Figure 1. Schematic design of the respiratory system: The upper respiratory system consists of the mouth, nose, pharynx, and larynx. This part is covered with oral fluid, saliva, and mucus. The trachea connects the upper system with the lower respiratory system, which consist of bronchia, bronchiole, and alveoli. The bronchia and bronchiole distribute the air into a network of very small tubes, which end in the alveoli, where the main gas exchange occurs. One alveolus is shown in detail on the bottom. The gas and molecule exchange occurs through the wall of the alveoli, which is magnified next to it. Some metabolites present in blood can pass the capillary wall into the interstitial space and the alveolar epithelium. The epithelial lining liquid is the last barrier where the metabolites are finally exchanged with the alveolar space (Kiem & Schentag, 2008).

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Figure 2. Schematic drawing of a normal capnogram: CO2 is measured to follow the breathing dynamics. One breath cycle is shown. Phase I is the end of inhalation and the beginning of exhalation. Gas sampled during this phase represents anatomical dead-space air and would typically not contain CO2 and endogenous VOCs. Phase II reflects the appearance of CO2 and a steep upstroke of CO2 tension in the normal capnogram. Gas sampled during this phase typically contains a mixture of alveolar and dead-space air. Phase III reflects the alveolar or expiratory plateau. As the result of alveolar emptying, PetCO2 represents the end tidal concentration (Miekisch & Schubert, 2006).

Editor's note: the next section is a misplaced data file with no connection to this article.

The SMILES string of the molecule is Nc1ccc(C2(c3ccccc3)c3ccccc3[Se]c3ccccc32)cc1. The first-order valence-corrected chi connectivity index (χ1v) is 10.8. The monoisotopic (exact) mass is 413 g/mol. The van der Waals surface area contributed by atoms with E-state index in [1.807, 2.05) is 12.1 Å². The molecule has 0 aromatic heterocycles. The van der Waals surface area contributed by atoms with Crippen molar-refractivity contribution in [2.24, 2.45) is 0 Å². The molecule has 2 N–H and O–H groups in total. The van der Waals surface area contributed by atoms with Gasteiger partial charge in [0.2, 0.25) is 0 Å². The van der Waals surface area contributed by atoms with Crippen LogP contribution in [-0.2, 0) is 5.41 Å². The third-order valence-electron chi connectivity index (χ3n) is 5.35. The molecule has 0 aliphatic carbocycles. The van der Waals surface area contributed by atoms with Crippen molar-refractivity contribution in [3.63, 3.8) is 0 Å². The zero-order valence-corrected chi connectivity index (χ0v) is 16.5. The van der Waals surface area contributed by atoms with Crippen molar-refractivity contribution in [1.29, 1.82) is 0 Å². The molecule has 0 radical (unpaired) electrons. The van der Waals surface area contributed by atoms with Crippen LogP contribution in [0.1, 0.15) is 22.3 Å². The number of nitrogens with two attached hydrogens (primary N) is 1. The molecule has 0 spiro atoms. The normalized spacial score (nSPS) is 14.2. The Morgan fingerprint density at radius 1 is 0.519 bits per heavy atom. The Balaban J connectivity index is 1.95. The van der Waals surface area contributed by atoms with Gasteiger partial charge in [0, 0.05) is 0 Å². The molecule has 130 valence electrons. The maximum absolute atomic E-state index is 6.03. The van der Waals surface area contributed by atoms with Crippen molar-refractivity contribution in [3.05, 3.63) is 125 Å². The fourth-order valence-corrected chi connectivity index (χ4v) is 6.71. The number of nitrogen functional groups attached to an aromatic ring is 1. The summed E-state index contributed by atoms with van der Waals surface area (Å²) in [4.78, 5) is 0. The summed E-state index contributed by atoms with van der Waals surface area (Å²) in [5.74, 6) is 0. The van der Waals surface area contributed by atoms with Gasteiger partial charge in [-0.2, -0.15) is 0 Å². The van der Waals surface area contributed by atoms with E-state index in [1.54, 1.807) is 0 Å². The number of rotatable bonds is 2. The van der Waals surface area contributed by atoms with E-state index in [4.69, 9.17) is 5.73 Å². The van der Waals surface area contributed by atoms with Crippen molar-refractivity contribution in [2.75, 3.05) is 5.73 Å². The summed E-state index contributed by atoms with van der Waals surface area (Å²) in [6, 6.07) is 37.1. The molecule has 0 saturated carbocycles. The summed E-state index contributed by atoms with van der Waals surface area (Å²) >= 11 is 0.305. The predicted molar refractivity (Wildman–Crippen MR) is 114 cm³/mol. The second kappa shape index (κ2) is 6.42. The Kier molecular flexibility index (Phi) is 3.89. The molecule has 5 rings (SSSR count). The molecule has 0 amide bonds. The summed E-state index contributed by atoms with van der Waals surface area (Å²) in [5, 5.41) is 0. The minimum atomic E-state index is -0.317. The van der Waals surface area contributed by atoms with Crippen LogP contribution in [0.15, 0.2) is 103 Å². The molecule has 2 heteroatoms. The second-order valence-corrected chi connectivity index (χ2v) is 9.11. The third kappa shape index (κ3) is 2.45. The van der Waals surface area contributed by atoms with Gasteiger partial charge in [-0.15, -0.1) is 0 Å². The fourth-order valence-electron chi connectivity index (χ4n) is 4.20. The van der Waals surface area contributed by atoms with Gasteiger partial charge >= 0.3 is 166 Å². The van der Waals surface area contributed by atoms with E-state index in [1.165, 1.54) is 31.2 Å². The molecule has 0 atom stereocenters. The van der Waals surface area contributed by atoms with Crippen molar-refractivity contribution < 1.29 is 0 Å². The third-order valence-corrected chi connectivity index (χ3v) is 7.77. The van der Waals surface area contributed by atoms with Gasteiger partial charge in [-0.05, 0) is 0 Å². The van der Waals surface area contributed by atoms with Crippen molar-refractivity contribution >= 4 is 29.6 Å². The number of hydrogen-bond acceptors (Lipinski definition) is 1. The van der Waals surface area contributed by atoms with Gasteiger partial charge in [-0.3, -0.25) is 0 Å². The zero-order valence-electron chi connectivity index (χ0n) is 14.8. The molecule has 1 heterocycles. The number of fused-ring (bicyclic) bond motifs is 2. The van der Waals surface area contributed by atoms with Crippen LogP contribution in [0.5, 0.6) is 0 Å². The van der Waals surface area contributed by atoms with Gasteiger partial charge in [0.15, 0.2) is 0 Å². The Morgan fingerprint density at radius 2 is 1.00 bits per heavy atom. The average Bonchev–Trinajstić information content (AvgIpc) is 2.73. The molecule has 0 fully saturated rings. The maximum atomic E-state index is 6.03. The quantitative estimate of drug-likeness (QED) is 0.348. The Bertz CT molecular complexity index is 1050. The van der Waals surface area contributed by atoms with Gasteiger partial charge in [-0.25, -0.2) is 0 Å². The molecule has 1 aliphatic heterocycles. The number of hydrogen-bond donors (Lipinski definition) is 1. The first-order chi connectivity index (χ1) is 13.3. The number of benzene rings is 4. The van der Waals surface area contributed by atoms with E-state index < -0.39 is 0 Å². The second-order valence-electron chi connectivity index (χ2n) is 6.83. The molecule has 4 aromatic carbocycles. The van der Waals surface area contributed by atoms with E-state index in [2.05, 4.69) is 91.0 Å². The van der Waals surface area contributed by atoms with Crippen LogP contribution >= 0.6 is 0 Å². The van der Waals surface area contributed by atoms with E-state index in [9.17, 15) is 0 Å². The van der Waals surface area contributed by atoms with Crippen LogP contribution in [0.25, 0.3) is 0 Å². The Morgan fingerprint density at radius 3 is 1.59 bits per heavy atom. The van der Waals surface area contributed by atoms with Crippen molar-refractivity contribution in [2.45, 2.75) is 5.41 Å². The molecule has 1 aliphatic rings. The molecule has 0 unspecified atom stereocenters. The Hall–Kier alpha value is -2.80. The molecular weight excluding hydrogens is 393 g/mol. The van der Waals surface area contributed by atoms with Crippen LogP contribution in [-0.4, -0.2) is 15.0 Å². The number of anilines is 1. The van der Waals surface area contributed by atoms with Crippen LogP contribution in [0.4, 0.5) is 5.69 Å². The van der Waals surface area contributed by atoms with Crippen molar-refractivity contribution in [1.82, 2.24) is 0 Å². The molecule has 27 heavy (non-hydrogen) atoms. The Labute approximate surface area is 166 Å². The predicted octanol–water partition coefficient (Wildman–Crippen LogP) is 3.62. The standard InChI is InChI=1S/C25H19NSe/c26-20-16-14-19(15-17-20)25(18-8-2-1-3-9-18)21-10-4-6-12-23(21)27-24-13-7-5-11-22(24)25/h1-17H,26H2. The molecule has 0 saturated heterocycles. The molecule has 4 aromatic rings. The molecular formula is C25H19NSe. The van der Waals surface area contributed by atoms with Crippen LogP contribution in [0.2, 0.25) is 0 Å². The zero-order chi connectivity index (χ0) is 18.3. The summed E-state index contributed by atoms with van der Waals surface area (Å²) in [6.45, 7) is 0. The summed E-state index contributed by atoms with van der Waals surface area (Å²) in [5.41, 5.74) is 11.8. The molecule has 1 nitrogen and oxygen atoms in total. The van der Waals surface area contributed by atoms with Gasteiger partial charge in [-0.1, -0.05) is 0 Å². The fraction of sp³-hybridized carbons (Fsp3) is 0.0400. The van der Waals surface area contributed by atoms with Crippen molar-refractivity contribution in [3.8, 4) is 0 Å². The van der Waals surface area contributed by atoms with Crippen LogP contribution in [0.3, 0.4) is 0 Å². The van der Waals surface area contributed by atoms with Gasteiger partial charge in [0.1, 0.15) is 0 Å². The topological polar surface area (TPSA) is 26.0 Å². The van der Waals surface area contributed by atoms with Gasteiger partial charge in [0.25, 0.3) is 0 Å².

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B. Origin of Exhaled Molecules

The origin of exhaled compounds in breath is discussed in numerous articles in the literature (Shimouchi et al., 2010; Beck et al., 2011a; Cristescu et al., 2011; Gamez et al., 2011; Hakim et al., 2011; Kamysek et al., 2011; Chambers et al., 2012; Kim et al., 2012; Larsson et al., 2012). Several thousand volatile organic compounds (VOCs) have been detected in breath (Phillips, 1992; Grote & Pawliszyn, 1997; Phillips et al., 1999). Risby (2008) concluded that compounds found in breath need a sufficient vapor pressure to be released, albeit without making any quantitative statements (Risby & Solga, 2006). Other authors such as Effros or Dwyer (Effros et al., 2003; Dwyer, 2004; Corradi et al., 2009; Grossherr et al., 2009a; Johnson & Morawska, 2009; Holmgren et al., 2011; Zakharkina et al., 2011) show that aerosols are formed during exhalation. It has been shown by several authors (Griese et al., 2002; Effros et al., 2003; Garey et al., 2004; Soyer et al., 2006; Larsson et al., 2012) that even inorganic ions and proteins are exhaled. Exhaled breath particles were, for example, collected on silicon wafers and analyzed by time of flight secondary ion mass spectrometry (TOF-SIMS); ions of up to 800 m/z were found by Almstrand et al. (2009).